Last Friday, Bernie Sanders published an op-ed in the West Virginia–based Charleston Gazette-Mail laying out the argument for the $3.5 trillion reconciliation package currently before the Senate. With his trademark message discipline, Sanders made a direct, accessible, and moral case for the key items in the bill, going on to note the strong opposition from corporate interests and cataclysmic wealth disparities that form the appalling backdrop of the current wranglings in Congress.
From start to finish, every word of the intervention was true: from Sanders’s claim that a majority of Americans stand to benefit from the bill’s passage (and support its most significant provisions), to his observation that the greatest source of opposition comes not only from the Republican Party but also “drug companies, the insurance companies, the fossil fuel industry and the billionaire class” who “want to maintain the status quo in which the very rich get richer while ordinary Americans continue to struggle to make ends meet.” Given his choice of newspaper, Sanders’s ultimate objective was quite clear — though, for what it’s worth, West Virginia’s coal baron Senator Joe Manchin, who, alongside Arizona’s Krysten Sinema is currently the biggest obstacle to the reconciliation package — received only a single passing mention in the second to last paragraph.
Needless to say, the response to Sanders’s op-ed, both from parts of the media and from Manchin himself, was entirely predictable. Leading the charge was prominent Iraq War booster and #resistance member Bill Kristol, who smugly questioned the strategic wisdom of publishing the piece. “Maybe there’s some brilliant strategy I don’t get here, but this attempt by Vermont socialist Bernie Sanders to publicly pressure Joe Manchin through an op-ed in a West Virginia paper seems at best pointless, and at worst reckless and likely to backfire.”
Ignoring, or at any rate giving only cursory attention to, the actual substance of Sanders’s op-ed, several outlets immediately opted to frame the exchange as an interpersonal war of words between two politicians: “U.S. Senator Manchin slams Bernie Sanders in battle over Biden spending plan” (Reuters); “Bernie Sanders wrote an op-ed to West Virginians. See Joe Manchin’s fiery response” (CNN); “Manchin slams Sanders for newspaper opinion article amid spending debate” (the Washington Post).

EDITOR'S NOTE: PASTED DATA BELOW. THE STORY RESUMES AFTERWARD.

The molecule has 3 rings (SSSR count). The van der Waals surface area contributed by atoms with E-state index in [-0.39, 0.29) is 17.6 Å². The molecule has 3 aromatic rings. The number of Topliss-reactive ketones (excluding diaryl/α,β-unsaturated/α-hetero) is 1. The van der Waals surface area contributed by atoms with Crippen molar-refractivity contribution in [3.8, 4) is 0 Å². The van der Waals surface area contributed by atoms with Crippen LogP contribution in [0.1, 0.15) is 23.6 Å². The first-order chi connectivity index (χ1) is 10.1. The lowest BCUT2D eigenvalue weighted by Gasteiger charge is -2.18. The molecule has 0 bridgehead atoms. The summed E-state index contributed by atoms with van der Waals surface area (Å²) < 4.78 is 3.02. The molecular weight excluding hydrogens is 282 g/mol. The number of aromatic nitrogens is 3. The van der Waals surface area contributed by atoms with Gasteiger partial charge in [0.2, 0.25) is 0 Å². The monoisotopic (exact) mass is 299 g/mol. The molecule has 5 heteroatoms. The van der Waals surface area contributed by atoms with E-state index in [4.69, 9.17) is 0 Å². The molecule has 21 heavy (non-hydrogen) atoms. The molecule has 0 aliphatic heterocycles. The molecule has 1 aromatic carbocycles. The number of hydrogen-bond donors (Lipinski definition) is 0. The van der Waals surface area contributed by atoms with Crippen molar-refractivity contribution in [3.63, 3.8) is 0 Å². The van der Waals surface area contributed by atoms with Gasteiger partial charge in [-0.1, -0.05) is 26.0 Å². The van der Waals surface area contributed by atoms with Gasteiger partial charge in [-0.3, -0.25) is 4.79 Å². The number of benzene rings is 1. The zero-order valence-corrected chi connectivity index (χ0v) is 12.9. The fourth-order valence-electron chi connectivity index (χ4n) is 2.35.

It’s more than a bit ironic, given the backlash to the comments Sanders made during a recent interview with Anderson Cooper, in which he noted the extent that the actual content of the reconciliation bill has been at best a secondary concern in much of the coverage:
One of the problems we have is that millions of Americans don’t know what’s in the bill. Because, I think, Congress has not done a good job, I don’t think the president has done a particularly good job. And the media, I think, has done a particularly bad job in talking about what is in this legislation.
Some members of the media may balk, but the way some outlets chose to frame Sanders’s Gazette-Mail op-ed very much affirmed his grievance. And it’s hardly the first time the reconciliation fight has been framed as pure spectacle, with the substantive political and human dimensions substituted for horserace theatrics. As media critic Adam Johnson noted earlier this month, major cable networks in particular have remained largely uninterested in the actual contents of the reconciliation package, preferring instead to wallow in a shallow “progressives versus moderates” melodrama that, at times, has failed to take even a perfunctory interest the legislative details of the bill.
Other than a single vague reference to “social safety net” spending, none of them actually mention anything that is actually in the bill. They discuss the matter for six whole minutes without mentioning Pell Grants, housing vouchers, community college tuition, dental and hearing coverage for seniors, expanded medicare coverage, repairing run-down schools, school lunch for poor children, or universal pre-K. The bill is just an abstraction—a vague “social program” being pushed by left-wingers, the substance of which is incidental. In lieu of examination of content, we get six minutes of horse race and speculation about the near-term political stakes and vague reference to “moderates” being “uncomfortable” with the “high price tag.”
In correctly calling out the media for its shallow coverage and then publishing an op-ed in a West Virginia newspaper, Sanders has once again violated the cherished norms of Beltway political etiquette. But the Vermont senator is, as usual, giving a masterclass in how politics can and should be practiced if the actual goal is to pass real legislation which even begins to meet the urgency of the moment and benefits ordinary people. In bypassing the theatrics of DC elite brokerage and making good faith policy arguments addressed directly to the electorate, he’s also pursuing a coherent and straightforward strategy — an approach apparently outside the comprehension of many of his critics.
In a properly functioning democracy, staking out clear positions and trying to rally popular support behind them wouldn’t be considered a fringe political style or an act beyond the bounds of political decency. Then again, in a properly functioning democracy, a coal baron senator wouldn’t be able to hold the future of the planet hostage at the behest of corporate donors and oligarchs.